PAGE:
We’ve all heard golf coaches talk about width in the golf swing, but how do we actually achieve this?
One of the misconceptions about width is that it’s created with the arms. Clark has taught many golfers that have adopted this concept, only to find it causes multiple faults in the swing. Instead, Tony Clark teaches his students to use shoulder rotation, and allow the arms to follow the shoulders, resulting in a one piece takeaway.
“We see plenty of people slap their arms across their chest and the club is behind them,” Clark says. “If they keep going, they’re either going to come over the top, or drop it on the inside.”
Once a full shoulder turn has been achieved, Clark then focuses on utilising the width between the shoulders and the arms. This width is often lost if a golfer doesn’t know how to rotate their upper body as they start the downswing. If the hands move too fast, the clubpath could be altered causing a weak and erratic ball flight.
“From that position you have to be patient,” says Clark. “Let gravity take its course, maintain that rotation coming through towards the target, then you need extension in the arms”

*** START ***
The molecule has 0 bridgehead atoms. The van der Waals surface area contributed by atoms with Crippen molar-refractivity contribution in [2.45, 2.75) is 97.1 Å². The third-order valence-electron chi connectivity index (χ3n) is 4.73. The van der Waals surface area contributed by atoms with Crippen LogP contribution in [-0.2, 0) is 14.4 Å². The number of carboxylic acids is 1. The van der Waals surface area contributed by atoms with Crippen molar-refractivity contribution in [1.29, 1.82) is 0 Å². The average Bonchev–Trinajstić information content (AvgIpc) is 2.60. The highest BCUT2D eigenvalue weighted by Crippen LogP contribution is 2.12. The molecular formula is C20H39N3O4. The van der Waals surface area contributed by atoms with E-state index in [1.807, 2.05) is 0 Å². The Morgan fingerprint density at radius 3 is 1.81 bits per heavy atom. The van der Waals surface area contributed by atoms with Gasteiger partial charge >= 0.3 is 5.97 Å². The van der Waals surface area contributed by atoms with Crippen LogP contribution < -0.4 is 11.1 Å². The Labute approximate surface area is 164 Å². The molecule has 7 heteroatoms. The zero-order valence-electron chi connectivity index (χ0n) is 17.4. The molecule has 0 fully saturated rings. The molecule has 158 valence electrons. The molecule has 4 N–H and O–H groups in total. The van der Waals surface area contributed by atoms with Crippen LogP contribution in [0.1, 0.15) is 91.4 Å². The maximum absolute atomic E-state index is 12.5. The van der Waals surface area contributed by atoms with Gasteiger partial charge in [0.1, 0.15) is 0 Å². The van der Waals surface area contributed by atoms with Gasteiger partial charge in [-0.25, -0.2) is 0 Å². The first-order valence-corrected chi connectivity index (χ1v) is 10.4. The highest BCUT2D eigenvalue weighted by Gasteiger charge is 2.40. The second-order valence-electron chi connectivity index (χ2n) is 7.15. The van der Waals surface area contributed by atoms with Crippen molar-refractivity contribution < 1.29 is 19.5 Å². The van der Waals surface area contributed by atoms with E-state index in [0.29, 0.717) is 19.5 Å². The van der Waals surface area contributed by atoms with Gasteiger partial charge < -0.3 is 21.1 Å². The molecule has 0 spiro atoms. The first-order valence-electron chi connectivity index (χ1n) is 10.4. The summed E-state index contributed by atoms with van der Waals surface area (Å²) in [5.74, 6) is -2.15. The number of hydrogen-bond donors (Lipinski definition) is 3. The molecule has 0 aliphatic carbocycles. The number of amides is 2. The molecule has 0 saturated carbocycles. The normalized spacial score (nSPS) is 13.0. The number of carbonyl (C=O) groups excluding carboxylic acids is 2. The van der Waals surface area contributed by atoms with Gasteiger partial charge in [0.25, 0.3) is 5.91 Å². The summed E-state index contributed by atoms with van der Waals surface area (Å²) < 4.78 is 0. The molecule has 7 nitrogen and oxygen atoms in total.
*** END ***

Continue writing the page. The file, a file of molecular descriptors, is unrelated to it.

MVP, SHOT OF THE YEAR, BEST DRESSED AND MORE... IT'S THE 2020 BUNKERED PODCAST AWARDS!
If you want to learn more about Clark's philosophy on the golf swing, head over to his YouTube channel where you’ll find bundles of incredible free content.
Clark was born and raised in Liverpool and first introduced to the game of golf in 1972 by a neighbour. Just four years later, Clark began a coaching career under the watchful eye of Jim Large, a well respected and accomplished teaching professional throughout the UK. What started out as a simple love for the game, developed into a passion for innovation.
In 2009, Clark released the PLANEswing, a revolutionary training aid that garnered masses of attention from some of the game's most respected coaches. Since its inception, the PLANEswing has found its way into countless pro shops and swing studios around the world, cementing its place in golfing history as one of the most important training aids ever created.
Find out more at planeswing.com